As the 2019 election progresses, there are three questions people ask about the Muslim vote: Are Muslims enthusiastic to vote this time? Do they want the Narendra Modi government to get another chance? And are they going to do ‘tactical voting’ to defeat theBJP pan-India?
The popular perception is that religious polarisation, the race for ‘Hindu votes’ and the declining number of Muslim candidates in the last five years has reduced the significance of Muslims as a decisive voting community. But does it have any direct relationship with Muslim voting preferences?
Do they believe in the power of the vote?
CSDS-Lokniti’s pre-poll survey 2019 is a useful source to explore these questions. The survey was conducted in the last week of March 2019 among 10,010 respondents spread across 19states of India. Thirteen per cent of the respondents were Muslims.
Out of them, 85 per cent Muslims respondents said that they were likely to vote in the 2019 Lok Sabha elections. This overwhelming enthusiasm for voting confirms that the prevailinganti-Muslim environment does not affect Muslim participation in political processes. It simply means that Muslims, like other marginalised communities – particularly the SCs and STs – still believe in the efficacy of their votes.
Do they want Modi again?
Although the BJP has always been seen as a pro-Hindu party, it has nurtured a clear anti-Muslim image under the leadership of Narendra Modi and Amit Shah. The Modi government’s reluctance to control violent Hindutva politics is a signifier of Hindu majoritarianism. Most of the Muslim respondents, like other religious minorities, do not think that the Modi government should be given another opportunity.
However, a straightforward Hindu-Muslim and/or the minority-majority framework cannot help us in making sense of this anti-Modi Muslim response.
We must remember that 31 per cent Hindu respondents also feel that Modi government should not get another term. On the contrary, 26 per cent Muslims are in favour of the Modi government. This figure is very relevant because it demonstrates that Muslims are the second largest set of respondents who want the Modi government to back in power.
Are they going to defeat BJP?
The BJP has never been the first choice of Muslim voters in India. According to the previous CSDS-Lokniti surveys, the Congress was the first preference for Muslim voters in the period 1996-2009. Although this trend continued in 2014, the Muslim vote share of the BJP increased quite significantly and went up to 9 per cent. The assembly elections that took place in the Modi era (2014-2018) also reveal that the BJP began to get some kind of electoral legitimacy among Muslims.
The recent pre-poll survey also confirms this trend. Although the Congress emerges as the main Muslim vote gainer, it does not affect the BJP’s prospects among Muslims. It reported that the BJP may get 14 per cent Muslim votes, which is going to be around 5 percentage points swing in its favour in comparison to 2014. In fact, the BJP is emerging as the second most preferred political choice for Muslims (along with BSP-SP combined).
The party competition at the state level appears to be the most significant aspect that determines Muslim responses. The BJP would gain Muslim support in those states where it had a direct one-to-one contest with the Congress or any other party, especially in Gujarat. However, the regional picture this time might be quite different.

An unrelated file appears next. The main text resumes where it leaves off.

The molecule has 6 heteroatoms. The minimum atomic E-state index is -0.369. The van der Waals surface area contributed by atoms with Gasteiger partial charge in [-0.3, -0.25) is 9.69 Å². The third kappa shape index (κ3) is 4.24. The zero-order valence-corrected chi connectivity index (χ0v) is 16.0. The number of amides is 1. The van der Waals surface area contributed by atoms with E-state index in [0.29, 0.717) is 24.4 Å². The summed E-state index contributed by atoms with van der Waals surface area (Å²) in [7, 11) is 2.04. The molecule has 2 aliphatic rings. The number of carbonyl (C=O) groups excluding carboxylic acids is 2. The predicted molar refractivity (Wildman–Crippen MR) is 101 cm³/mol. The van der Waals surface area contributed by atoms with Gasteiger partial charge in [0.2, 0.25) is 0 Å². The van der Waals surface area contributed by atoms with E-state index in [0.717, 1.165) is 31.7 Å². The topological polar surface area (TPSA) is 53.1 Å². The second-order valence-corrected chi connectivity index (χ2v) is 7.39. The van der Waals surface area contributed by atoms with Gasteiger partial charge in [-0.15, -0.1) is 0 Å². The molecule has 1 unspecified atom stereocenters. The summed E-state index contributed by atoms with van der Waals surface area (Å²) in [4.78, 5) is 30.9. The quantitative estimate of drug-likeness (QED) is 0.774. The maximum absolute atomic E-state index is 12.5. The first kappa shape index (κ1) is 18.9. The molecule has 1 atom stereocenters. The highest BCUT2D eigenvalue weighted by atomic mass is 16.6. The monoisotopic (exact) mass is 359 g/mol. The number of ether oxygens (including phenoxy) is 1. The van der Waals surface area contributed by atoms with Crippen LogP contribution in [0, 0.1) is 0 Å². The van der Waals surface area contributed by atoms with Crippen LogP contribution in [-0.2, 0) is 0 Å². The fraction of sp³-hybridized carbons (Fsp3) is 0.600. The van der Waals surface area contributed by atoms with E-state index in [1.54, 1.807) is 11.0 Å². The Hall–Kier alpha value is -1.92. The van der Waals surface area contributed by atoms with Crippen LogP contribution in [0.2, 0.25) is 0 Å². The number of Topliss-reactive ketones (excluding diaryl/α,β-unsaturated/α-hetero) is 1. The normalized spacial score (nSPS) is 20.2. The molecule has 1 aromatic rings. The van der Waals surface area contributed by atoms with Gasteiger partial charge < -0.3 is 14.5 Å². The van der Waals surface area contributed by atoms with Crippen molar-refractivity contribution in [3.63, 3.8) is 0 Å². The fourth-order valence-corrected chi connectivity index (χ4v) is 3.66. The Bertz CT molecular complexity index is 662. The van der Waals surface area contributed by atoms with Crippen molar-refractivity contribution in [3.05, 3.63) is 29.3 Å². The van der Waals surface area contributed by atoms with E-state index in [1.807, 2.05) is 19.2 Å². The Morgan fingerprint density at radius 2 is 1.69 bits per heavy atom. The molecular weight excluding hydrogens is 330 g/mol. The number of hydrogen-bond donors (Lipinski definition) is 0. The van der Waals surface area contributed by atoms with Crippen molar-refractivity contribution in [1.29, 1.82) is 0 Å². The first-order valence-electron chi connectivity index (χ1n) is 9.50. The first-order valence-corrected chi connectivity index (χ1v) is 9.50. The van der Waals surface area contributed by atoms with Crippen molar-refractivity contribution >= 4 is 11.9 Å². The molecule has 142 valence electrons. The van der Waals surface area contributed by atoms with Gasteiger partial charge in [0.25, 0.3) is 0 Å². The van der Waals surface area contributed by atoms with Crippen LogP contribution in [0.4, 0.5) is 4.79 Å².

A majority of Muslims in Assam, Gujarat and Telangana clearly expressed their preference for the Congress. This trend exists in Bihar and Maharashtra as well, where the Congress is in alliance with other parties.
The BJP, on the other hand, is going to get the maximum Muslim support from three states—Rajasthan, Karnataka and West Bengal—where it did not have an adequate Muslim mass base in the past. The party is also likely to retain 14 per cent of Muslim votes in Uttar Pradesh, which is equal to the national average.
This highly diversified and apparently non-committed Muslim response signal two important political facts.
First, political parties are made of individuals—not ideologies. In this sense, the BJP has emerged as the most powerful party and not just because of its stated ideology of Hindutva. On the contrary, the party has expanded its social base in every part of the country because a large number of powerful regional leaders, who had their own electoral mass base, have joined it.
The decline of Left parties in West Bengal and the disintegration of the Congress in Rajasthan and Madhya Pradesh (despite victory in the assembly elections) simply means that individual leaders of these parties have joined the BJP. These leaders continue to nurture their traditional Muslim support and as a result, the BJP is able to make effective linkages with Muslims voters.
Second, the discourse of election, which is dominated by the anti-Muslim narrative, is different from the actual mobilisation of voters at the constituency level. My recent fieldwork in different parts of UP, Bihar, Haryana and Delhi confirms that Muslims at the constituency level are being approached by all parties, including the BJP. In such a scenario, the so-called ideological distinction between the BJP and others disappears, and a highly localised form of political bargain begins between the candidates and Muslims voters.
Muslim voters’ rejection of provocative Hindutva is an important aspect of contemporary Muslim electoral attitude. But they are, it seems, more intelligent than others because they know that elections are not contested in TV studios or in big rallies.
The author is a scholar of political Islam and associate professor at Centre for the Study of Developing Societies. Views are personal.
This article is part of a series by the author on the 2019 Lok Sabha elections and how Muslims vote. Read the others here.
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